An example of baggage is the fear a woman who has been cheated on in past relationships carries with her as she starts seeing someone new.
An example of baggage are the suitcases packed with personal items you take with you on vacation.
But he had a roving eye and a joyous temperament; and though he loved me better than any of the baggages to whom he paid court, he would not visit me so often as he should.
But your perverse attempts to wring blushes from little baggages in convenient corners outrage my love of Love!
Origin of baggage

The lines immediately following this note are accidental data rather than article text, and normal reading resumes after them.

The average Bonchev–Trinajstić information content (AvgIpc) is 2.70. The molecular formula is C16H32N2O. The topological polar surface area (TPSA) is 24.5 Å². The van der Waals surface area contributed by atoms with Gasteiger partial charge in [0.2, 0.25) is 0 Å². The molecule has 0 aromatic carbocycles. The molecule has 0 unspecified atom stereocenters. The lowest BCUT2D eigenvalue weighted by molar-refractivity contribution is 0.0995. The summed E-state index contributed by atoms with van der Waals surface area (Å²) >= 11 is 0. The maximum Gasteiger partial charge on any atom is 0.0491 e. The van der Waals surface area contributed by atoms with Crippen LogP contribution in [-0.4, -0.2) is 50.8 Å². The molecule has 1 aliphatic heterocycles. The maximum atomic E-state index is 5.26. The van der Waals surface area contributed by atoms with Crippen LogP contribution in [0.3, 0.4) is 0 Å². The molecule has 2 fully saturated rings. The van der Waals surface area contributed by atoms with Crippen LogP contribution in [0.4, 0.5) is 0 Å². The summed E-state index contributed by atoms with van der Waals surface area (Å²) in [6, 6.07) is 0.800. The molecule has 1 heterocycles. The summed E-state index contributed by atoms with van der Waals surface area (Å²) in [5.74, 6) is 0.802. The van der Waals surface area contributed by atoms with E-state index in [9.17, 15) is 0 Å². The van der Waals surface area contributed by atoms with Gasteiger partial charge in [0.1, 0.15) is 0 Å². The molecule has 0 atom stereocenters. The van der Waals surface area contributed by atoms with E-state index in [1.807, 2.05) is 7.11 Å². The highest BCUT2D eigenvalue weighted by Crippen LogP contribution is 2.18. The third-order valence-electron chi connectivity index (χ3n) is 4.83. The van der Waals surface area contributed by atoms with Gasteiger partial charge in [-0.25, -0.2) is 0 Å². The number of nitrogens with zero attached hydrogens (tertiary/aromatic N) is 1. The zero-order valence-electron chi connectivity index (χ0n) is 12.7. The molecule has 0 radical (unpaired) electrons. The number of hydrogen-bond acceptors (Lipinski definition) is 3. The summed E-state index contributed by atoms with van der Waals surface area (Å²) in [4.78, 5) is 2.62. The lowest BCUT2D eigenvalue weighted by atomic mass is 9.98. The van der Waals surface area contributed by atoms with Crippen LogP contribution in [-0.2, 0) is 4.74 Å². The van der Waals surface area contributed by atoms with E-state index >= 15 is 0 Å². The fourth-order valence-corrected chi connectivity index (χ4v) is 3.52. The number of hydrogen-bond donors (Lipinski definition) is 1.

- Middle English bagage from Old French bague bundle perhaps of Germanic origin Old Norse baggi bag, bundle Sense 4, perhaps from French bagasse from Provençal bagassa ultimately from Arabic baġī prostitute from baġā to fornicate bġy in Semitic roots
From American Heritage Dictionary of the English Language, 5th Edition
- From Middle English bagage, from Old French bagage, from bague (“bundle”), from Germanic (compare bag).